The Southern High Plains of northwestern Texas and eastern New Mexico are rich in Paleoindian archaeological sites, including such well-known ones as Clovis, Lubbock Lake, Plainview, and Midland. These sites have been extensively researched over decades, not only by archaeologists but also by geoscientists, whose studies of soils and stratigraphy have yielded important information about cultural chronology and paleoenvironments across the region.
In this book, Vance T. Holliday synthesizes the data from these earlier studies with his own recent research to offer the most current and comprehensive overview of the geoarchaeology of the Southern High Plains during the earliest human occupation. He delves into twenty sites in depth, integrating new and old data on site geomorphology, stratigraphy, soils, geochronology, and paleoenvironments. He also compares the Southern High Plains sites with other sites across the Great Plains, for a broader chronological and paleoenvironmental perspective.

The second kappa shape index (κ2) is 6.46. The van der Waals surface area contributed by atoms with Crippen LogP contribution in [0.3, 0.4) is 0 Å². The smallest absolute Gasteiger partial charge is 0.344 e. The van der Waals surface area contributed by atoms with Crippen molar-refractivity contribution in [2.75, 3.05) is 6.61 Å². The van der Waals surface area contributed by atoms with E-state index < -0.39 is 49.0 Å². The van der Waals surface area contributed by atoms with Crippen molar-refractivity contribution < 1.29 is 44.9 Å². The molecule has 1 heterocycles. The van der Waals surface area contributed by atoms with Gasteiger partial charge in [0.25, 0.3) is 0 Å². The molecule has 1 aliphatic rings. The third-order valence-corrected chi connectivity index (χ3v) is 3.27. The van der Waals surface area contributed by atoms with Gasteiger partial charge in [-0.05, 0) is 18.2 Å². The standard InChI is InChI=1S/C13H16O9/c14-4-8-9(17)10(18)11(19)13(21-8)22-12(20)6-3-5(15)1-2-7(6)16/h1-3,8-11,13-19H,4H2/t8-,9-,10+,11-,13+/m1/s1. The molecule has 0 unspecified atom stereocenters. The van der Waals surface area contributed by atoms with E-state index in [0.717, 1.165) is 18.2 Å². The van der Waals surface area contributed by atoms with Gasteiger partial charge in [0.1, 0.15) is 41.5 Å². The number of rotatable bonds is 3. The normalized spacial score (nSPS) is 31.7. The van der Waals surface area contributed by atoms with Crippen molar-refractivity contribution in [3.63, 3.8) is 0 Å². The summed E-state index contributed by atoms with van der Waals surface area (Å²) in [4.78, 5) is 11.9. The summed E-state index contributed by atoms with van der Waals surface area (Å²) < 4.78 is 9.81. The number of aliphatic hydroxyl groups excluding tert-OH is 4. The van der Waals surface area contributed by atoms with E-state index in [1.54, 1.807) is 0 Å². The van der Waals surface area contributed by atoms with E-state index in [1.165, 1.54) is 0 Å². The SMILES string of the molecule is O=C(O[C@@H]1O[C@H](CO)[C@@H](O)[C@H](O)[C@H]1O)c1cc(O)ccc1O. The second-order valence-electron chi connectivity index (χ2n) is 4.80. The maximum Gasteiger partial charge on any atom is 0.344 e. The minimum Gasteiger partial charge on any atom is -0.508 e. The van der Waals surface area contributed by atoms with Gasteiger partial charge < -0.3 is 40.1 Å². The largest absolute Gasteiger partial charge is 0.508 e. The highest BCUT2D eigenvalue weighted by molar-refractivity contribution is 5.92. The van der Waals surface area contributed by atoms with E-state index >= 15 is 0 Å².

With over ninety photographs, maps, cross sections, diagrams, and artifact drawings, this book will be essential reading for geoarchaeologists, archaeologists, and Quaternary geoscientists, as well as avocational archaeologists who take part in Paleoindian site study throughout the American West.
About the Author
Vance T. Holliday is Professor of Geography at the University of Wisconsin–Madison.
Table of Contents
- Foreword by Thomas R. Hester
- Preface and Acknowledgments
- Chapter One: Paleoindian Studies, Geoarchaeology, and the Southern High Plains
- Chapter Two: History of Paleoindian Research on the Southern High Plains
- Chapter Three: Stratigraphy, Soils, and Geochronology of Paleoindian Sites
- Chapter Four: Regional Comparisons
- Chapter Five: Discussion and Conclusions
- Appendix One: Site Settings and Stratigraphic Descriptions
- Appendix Two: Lithic Resources of the Southern High Plains
- References Cited
What People are Saying About This
"This book will be of use for years to come as the key source for the early geoarchaeology of the region."